Residents of the community have alleged that the demolition was part of a grand plan by some “powerful” people in the state to acquire land in the community with a view to converting it into personal properties that would be sold for millions of naira in years to come, just like what happened in Maroko, Lekki, years back.

It is not an usual thing for the government of any country to take over certain properties or parts of a community for over-riding public interest, or simply to create an avenue for the government to make more money, such as what happened in Maroko.

It will be recalled that Lekki which has emerged as one of the most expensive places not just in Lagos State, but in Nigeria as a whole, once played host to Maroko, one of the most popular slums in Lagos over two decades ago. The government of Lagos State at the time, had, in a surprising move, mapped out Maroko for other plans, and despite public outrage that greeted the move then, the government soon began to carry out massive demolition of Maroko slum. Massive sand dredging exercise soon followed, and in a few years, the ‘new Lekki’ was born out of the slum of Maroko, where a piece of land was sold for several millions of naira for the super rich in the country.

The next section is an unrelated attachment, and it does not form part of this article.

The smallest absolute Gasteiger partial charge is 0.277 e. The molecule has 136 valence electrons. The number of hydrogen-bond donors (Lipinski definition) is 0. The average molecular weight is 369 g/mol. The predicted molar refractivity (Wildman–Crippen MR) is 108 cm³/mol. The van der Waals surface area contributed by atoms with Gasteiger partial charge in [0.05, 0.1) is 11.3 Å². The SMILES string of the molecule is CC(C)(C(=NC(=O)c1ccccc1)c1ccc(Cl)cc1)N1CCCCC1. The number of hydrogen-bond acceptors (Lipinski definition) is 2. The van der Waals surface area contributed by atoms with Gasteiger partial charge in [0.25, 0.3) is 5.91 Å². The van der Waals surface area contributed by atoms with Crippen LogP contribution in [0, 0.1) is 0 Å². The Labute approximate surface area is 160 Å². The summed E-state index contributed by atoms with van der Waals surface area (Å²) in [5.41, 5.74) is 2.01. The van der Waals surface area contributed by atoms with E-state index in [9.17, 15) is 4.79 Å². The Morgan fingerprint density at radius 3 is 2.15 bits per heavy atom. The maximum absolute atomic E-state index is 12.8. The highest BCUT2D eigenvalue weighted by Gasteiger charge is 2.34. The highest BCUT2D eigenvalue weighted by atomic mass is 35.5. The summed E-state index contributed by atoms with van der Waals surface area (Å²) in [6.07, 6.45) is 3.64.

Though, as earlier explained, the Lagos State government has denied having anything to do with the demolition in Otodo-Gbame, but in the past, the government is also known to have taken over lowly-rated markets and kee-clamps in the past only to set up ultramodern markets that could only be occupied by the rich only in their place.

Bearing all these in mind, the fear and alarm raised by residents of Otodo-Gbame of the grand plot by some ‘powers’ to take over their community cannot just be treated with kid gloves, and while the government maintains its innocence in the whole development, it is noteworthy to restate the need for everyone, to truly know who ordered the demolition of Otodo-Gbame Community.